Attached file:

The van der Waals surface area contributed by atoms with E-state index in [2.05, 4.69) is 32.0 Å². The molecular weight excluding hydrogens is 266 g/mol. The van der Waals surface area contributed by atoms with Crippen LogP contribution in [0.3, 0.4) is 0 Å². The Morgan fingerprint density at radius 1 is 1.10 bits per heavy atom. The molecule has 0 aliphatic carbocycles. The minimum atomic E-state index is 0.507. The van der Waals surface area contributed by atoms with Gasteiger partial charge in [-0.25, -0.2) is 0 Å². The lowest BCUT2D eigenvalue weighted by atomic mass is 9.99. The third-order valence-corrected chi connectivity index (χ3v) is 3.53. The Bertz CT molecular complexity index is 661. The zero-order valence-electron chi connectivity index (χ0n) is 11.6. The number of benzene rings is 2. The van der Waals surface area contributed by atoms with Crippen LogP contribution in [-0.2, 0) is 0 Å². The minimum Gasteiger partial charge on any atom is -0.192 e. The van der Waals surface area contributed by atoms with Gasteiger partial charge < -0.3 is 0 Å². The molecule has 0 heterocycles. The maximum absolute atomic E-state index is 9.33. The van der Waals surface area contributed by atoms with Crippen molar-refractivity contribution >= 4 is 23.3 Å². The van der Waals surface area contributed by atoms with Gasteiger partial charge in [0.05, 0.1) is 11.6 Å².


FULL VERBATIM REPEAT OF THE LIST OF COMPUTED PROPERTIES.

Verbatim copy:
The van der Waals surface area contributed by atoms with E-state index in [2.05, 4.69) is 32.0 Å². The molecular weight excluding hydrogens is 266 g/mol. The van der Waals surface area contributed by atoms with Crippen LogP contribution in [0.3, 0.4) is 0 Å². The Morgan fingerprint density at radius 1 is 1.10 bits per heavy atom. The molecule has 0 aliphatic carbocycles. The minimum atomic E-state index is 0.507. The van der Waals surface area contributed by atoms with Gasteiger partial charge in [-0.25, -0.2) is 0 Å². The lowest BCUT2D eigenvalue weighted by atomic mass is 9.99. The third-order valence-corrected chi connectivity index (χ3v) is 3.53. The Bertz CT molecular complexity index is 661. The zero-order valence-electron chi connectivity index (χ0n) is 11.6. The number of benzene rings is 2. The van der Waals surface area contributed by atoms with Crippen LogP contribution in [-0.2, 0) is 0 Å². The minimum Gasteiger partial charge on any atom is -0.192 e. The van der Waals surface area contributed by atoms with Gasteiger partial charge < -0.3 is 0 Å². The molecule has 0 heterocycles. The maximum absolute atomic E-state index is 9.33. The van der Waals surface area contributed by atoms with Crippen molar-refractivity contribution >= 4 is 23.3 Å². The van der Waals surface area contributed by atoms with Gasteiger partial charge in [0.05, 0.1) is 11.6 Å².